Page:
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Topics - Eric

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Research / Why do some people not get cancer?
« on: September 19, 2016, 11:01:32 PM »
As with a lot of things, you are not being told the truth. Ask any "doctor" and they will tell you Laetrile is a poison; WRONG! The multinational drug companies want you to think it is so you won't take it, then you'll get cancer and the NHS has to spend untold on chemo drugs and radiation therapy all of which make HUGE profits for those same immoral corporate scumbags. Eat a good diet, get loads of exercise and you won't need any of the nasty chemical shit your doctor will try and prescribe for you.

 The best way to prove or disprove the vitamin B17 theory of cancer, would be to take several thousands of people, over a period of many years, expose them to a consistent diet of B17 rich nitriloside foods and then check the results. Fortunately this has already occurred by the study of the following cultures; The Hunza, aboriginal Eskimos, Hopi and Navajo Indians, Abkhazians and members of the Seventh Day Adventist Church.

These people do not get Cancer

What are they doing that is different?

In the remote recesses of the Himalayan Mountains, between West Pakistan, India and China there is a tiny Kingdom called Hunza. These people are known world over for their amazing longevity and health. They live well beyond 100 years and have commonly been known to still father children at the age of 110. One of the first medical teams to study the Hunza was headed by world-renown British surgeon Dr Robert McCarrison. Writing in the AMA Journal Jan 7, 1922 he reported:
"The Hunza has no known incidence of cancer.
They have an abundant crop of apricots.
These they dry in the sun and use largely in their food".
It is interesting to note that the traditional Hunza Diet contains over 200 times more nitriloside (B17 Rich food) than the average American or Australian Diet. There is no such thing as money in Hunza. A mans wealth is measured by the number of apricot trees he owns. And the most prized of all foods was considered to be the apricot seed. It is very common for the Hunza to eat between 30 - 50 (ie. about 30mg of B17) apricot seeds as an after lunch snack. The thousands of seeds they do not eat they store or grind them very finely and then squeezed under pressure to produce a very rich oil used in cooking and to apply to the skin. The apricot is staple food in Hunza. They use the apricot, its seed and the oil for practically everything. In addition to the ever-present apricot, the hunzahuts eat mainly grain and fresh vegetables. These include buckwheat, millet, alfalfa, peas, broad beans, turnips, lettuce, sprouting pulse and berries of various sorts. All of these with the exception of lettuce and turnips contain vitamin B17.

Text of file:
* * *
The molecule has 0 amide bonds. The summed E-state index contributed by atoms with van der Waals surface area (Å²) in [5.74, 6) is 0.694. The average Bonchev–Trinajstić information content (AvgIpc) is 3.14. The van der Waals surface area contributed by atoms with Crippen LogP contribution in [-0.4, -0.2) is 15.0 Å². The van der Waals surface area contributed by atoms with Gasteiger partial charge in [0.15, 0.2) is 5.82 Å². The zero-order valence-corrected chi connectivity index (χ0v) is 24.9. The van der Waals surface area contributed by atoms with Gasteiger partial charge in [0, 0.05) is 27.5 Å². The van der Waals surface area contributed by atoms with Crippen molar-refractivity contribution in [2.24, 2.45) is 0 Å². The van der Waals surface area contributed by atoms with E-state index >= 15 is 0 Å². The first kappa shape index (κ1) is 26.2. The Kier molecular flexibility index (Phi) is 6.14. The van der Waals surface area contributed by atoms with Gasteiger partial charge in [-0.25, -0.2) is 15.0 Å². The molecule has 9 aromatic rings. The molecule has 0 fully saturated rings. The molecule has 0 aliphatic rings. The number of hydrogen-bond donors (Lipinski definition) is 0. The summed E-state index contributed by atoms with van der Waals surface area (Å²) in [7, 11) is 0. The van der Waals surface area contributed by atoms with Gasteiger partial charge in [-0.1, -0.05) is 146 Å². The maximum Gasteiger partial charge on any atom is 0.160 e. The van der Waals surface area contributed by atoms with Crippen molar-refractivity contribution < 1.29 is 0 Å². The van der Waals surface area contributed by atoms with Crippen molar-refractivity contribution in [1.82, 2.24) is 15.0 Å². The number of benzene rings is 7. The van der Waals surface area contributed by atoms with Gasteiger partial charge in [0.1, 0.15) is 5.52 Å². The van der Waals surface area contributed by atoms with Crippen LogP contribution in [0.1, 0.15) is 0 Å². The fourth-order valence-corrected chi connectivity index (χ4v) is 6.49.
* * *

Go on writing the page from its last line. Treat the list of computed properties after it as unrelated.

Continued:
It is important to know when the Hunza leave their secluded land and adopt the menus of other countries, they soon succumb to the same diseases and infirmities including cancer as the rest of man kind.

The Indians of North America are another people who are remarkably free from cancer. The AMA went as far as conducting a special study in an effort to discover why there was little to no cancer amongst the Hopi and Navajo Indians
The February 5, 1949 issue of the journal of the American Medical Association declared that they found 36 cases of malignant cancer from a population of 30,000. In the same population of white persons there would have been about 1800. Dr Krebs research later found that the typical diet for the Navajo and Hopi Indian consisted of nitriloside-rich foods such as Cassava. He calculated that some of the tribes would ingest the equivalent of 8000mg of Vitamin B17 per day from their diet !!!

Read more:

Miscellaneous / How the Sugar Industry Shifted Blame to Fat [Harvard study]
« on: September 17, 2016, 05:18:23 AM »
The sugar industry paid scientists in the 1960s to play down the link between sugar and heart disease and promote saturated fat as the culprit instead, newly released historical documents show.

The internal sugar industry documents, recently discovered by a researcher at the University of California, San Francisco, and published Monday in JAMA Internal Medicine, suggest that five decades of research into the role of nutrition and heart disease, including many of today’s dietary recommendations, may have been largely shaped by the sugar industry.

“They were able to derail the discussion about sugar for decades,” said Stanton Glantz, a professor of medicine at U.C.S.F. and an author of the JAMA Internal Medicine paper.

The documents show that a trade group called the Sugar Research Foundation, known today as the Sugar Association, paid three Harvard scientists the equivalent of about $50,000 in today’s dollars to publish a 1967 review of research on sugar, fat and heart disease. The studies used in the review were handpicked by the sugar group, and the article, which was published in the prestigious New England Journal of Medicine, minimized the link between sugar and heart health and cast aspersions on the role of saturated fat.

Recipes and meal photos / The Best Thai Coconut Soup
« on: September 13, 2016, 04:15:30 PM »

1 tbsp coconut oil
2 tbsp grated fresh ginger
2 stalks lemon grass minced